Go is a open source programming language created at Google in 2007. It is often referred as GoLang. The language borrows lot of concepts from Algol and C. It is compiled and statically typed with support for Garbage Collection, Memory Safety and Concurrent Programming.

In this Tutorial I will guide you through downloading and installing Go1.8, as well as building a simple Hello World application.


To follow this tutorial, you will need:

  • Ubuntu 16.04 server, configured with a non-root user with sudo privileges

Step 1 - Updating Package List

    sudo apt update

Step 2 - Install wget

Next, Install wget, a non-interactive utility to download files from web

    sudo apt install wget

Step 3 - Download Go 1.8 package

Next, download the latest package of Go using the following command.

    sudo wget

Step 4 - untar and unzip the package

Next, untar and unzip the package downloaded using the following command. Also, delete the downloaded package as it is not required anymore.

    sudo tar -C /usr/local -xzf go1.8.linux-amd64.tar.gz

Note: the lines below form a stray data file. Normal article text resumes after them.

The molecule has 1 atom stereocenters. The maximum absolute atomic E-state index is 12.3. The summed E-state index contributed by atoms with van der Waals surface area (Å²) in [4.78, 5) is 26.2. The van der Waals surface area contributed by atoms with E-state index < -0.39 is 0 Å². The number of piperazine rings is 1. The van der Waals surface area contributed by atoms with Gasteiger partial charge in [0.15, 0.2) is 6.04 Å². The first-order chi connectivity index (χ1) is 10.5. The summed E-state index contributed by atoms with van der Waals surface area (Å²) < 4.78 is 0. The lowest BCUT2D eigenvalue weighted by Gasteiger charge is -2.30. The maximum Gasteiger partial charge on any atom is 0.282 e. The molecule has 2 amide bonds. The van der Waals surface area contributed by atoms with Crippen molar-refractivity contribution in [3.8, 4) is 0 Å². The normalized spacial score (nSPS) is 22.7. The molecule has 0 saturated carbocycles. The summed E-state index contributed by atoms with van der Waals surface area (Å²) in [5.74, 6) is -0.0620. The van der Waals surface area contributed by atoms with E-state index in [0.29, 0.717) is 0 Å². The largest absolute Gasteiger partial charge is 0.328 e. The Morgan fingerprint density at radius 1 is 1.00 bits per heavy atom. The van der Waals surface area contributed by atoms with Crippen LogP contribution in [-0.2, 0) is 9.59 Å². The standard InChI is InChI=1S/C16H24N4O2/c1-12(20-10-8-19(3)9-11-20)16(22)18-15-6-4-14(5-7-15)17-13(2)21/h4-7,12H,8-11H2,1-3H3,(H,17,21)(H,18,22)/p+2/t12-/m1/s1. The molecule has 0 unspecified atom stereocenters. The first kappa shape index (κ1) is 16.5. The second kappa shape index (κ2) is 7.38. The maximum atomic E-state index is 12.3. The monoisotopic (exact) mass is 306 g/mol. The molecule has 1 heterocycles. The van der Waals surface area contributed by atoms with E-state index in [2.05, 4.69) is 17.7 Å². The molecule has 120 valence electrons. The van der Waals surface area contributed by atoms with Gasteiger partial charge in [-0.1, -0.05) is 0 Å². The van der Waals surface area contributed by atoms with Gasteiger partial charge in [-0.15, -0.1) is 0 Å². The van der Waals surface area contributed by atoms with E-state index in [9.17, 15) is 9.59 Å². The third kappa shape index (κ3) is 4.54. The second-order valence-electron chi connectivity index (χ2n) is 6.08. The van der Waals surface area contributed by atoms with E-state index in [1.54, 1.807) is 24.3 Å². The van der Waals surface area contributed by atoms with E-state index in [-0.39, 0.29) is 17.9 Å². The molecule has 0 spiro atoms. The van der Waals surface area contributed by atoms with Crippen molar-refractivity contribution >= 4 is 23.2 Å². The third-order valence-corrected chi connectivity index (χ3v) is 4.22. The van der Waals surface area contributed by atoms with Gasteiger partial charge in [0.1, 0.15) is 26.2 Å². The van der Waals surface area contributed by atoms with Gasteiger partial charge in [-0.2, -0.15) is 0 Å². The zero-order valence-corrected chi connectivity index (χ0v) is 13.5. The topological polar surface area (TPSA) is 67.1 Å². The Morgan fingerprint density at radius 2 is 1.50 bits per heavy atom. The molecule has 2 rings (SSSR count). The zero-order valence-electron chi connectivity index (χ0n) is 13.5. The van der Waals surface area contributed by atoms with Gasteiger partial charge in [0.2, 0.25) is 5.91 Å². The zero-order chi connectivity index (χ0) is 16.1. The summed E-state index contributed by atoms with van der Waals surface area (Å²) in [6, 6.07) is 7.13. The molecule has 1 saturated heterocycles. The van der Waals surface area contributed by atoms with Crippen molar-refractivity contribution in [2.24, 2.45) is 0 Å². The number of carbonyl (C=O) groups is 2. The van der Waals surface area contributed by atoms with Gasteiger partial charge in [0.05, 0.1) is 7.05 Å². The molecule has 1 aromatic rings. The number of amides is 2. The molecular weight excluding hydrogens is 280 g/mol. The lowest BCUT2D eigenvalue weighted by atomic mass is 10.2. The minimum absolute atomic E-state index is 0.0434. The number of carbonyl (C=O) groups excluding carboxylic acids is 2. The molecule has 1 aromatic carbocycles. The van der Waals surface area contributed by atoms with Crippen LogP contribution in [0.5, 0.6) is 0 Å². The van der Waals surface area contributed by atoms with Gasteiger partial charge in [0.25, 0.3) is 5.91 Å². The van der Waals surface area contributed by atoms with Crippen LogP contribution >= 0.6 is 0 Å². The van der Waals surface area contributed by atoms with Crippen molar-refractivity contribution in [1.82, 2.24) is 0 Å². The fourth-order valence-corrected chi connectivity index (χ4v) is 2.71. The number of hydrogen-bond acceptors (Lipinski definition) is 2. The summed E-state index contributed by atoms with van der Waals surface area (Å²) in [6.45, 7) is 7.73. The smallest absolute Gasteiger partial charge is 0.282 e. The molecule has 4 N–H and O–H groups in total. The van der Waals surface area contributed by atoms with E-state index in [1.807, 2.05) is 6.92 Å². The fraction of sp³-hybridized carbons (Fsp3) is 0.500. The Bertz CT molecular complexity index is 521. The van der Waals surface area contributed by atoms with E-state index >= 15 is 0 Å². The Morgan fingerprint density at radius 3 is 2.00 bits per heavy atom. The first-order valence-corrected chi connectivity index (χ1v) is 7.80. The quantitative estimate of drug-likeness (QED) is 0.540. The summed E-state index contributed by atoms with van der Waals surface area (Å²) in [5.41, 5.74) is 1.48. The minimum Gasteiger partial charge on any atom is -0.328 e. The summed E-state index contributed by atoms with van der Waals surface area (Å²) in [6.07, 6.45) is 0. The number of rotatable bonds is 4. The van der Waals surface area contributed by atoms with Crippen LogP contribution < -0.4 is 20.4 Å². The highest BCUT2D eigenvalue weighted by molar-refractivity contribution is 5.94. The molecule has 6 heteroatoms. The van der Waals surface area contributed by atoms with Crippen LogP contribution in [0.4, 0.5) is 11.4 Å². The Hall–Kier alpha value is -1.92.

Step 5 - Add to Path

Final step in the installation process is to add the go binaries to Path. To do that, add the following ling to “.bashrc” file in your home folder.

    # This is in ~/.bashrc

Source the bashrc again by executing the following command

    source ~/.bashrc

Step 6 - Test the installation

Now that Go is intalled and the paths are set, you can test to ensure that everything is working as expected. To check, execute the following command

    go version

The output should be similar to below ,

    go version go1.8 linux/amd64

Step 7 - Create a Hello world application

Lastly, copy the below code to “test.go” file in your home directory

    package main

    import "fmt"

    func main(){
        fmt.Println("Hello, World!")

Compile and run the go program by executing the following command

    go run ~/test.go

The ouput should be as below,

    Hello, World!


The simple Hello World program established that you have working a Go development environment. You can read more about writing efficient Go code from the below links